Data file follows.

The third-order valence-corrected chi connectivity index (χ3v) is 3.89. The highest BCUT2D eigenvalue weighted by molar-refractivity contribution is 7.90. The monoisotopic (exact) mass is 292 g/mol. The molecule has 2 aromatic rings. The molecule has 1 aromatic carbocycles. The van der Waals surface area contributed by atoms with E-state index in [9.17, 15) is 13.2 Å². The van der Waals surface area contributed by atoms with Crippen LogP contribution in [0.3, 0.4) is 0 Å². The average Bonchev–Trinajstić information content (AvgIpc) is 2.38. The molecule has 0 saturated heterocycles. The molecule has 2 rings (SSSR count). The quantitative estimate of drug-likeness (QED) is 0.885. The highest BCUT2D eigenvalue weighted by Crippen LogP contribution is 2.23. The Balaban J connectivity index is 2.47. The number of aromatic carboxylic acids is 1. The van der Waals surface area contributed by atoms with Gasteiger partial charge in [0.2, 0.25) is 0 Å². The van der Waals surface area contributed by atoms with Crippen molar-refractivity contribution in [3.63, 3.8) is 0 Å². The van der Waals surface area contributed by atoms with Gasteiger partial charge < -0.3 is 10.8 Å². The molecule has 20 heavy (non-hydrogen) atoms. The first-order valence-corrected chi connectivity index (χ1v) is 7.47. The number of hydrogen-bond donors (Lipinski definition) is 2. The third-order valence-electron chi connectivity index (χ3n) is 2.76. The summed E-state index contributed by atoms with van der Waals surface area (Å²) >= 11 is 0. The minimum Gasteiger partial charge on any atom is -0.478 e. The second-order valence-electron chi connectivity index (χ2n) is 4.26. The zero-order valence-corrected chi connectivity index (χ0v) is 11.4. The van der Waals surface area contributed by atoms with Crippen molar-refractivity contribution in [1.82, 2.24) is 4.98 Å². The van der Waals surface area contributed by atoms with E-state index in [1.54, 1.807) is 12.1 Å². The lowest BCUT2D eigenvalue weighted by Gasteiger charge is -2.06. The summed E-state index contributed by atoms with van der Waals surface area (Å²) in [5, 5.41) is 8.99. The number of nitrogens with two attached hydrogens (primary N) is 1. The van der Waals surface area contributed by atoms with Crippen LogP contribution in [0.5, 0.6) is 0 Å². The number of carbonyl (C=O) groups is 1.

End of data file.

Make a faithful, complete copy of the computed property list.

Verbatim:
The third-order valence-corrected chi connectivity index (χ3v) is 3.89. The highest BCUT2D eigenvalue weighted by molar-refractivity contribution is 7.90. The monoisotopic (exact) mass is 292 g/mol. The molecule has 2 aromatic rings. The molecule has 1 aromatic carbocycles. The van der Waals surface area contributed by atoms with E-state index in [9.17, 15) is 13.2 Å². The van der Waals surface area contributed by atoms with Crippen LogP contribution in [0.3, 0.4) is 0 Å². The average Bonchev–Trinajstić information content (AvgIpc) is 2.38. The molecule has 0 saturated heterocycles. The molecule has 2 rings (SSSR count). The quantitative estimate of drug-likeness (QED) is 0.885. The highest BCUT2D eigenvalue weighted by Crippen LogP contribution is 2.23. The Balaban J connectivity index is 2.47. The number of aromatic carboxylic acids is 1. The van der Waals surface area contributed by atoms with Gasteiger partial charge in [0.2, 0.25) is 0 Å². The van der Waals surface area contributed by atoms with Crippen molar-refractivity contribution in [3.63, 3.8) is 0 Å². The van der Waals surface area contributed by atoms with Gasteiger partial charge < -0.3 is 10.8 Å². The molecule has 20 heavy (non-hydrogen) atoms. The first-order valence-corrected chi connectivity index (χ1v) is 7.47. The number of hydrogen-bond donors (Lipinski definition) is 2. The third-order valence-electron chi connectivity index (χ3n) is 2.76. The summed E-state index contributed by atoms with van der Waals surface area (Å²) >= 11 is 0. The minimum Gasteiger partial charge on any atom is -0.478 e. The second-order valence-electron chi connectivity index (χ2n) is 4.26. The zero-order valence-corrected chi connectivity index (χ0v) is 11.4. The van der Waals surface area contributed by atoms with Crippen molar-refractivity contribution in [1.82, 2.24) is 4.98 Å². The van der Waals surface area contributed by atoms with E-state index in [1.54, 1.807) is 12.1 Å². The lowest BCUT2D eigenvalue weighted by Gasteiger charge is -2.06. The summed E-state index contributed by atoms with van der Waals surface area (Å²) in [5, 5.41) is 8.99. The number of nitrogens with two attached hydrogens (primary N) is 1. The van der Waals surface area contributed by atoms with Crippen LogP contribution in [0.5, 0.6) is 0 Å². The number of carbonyl (C=O) groups is 1.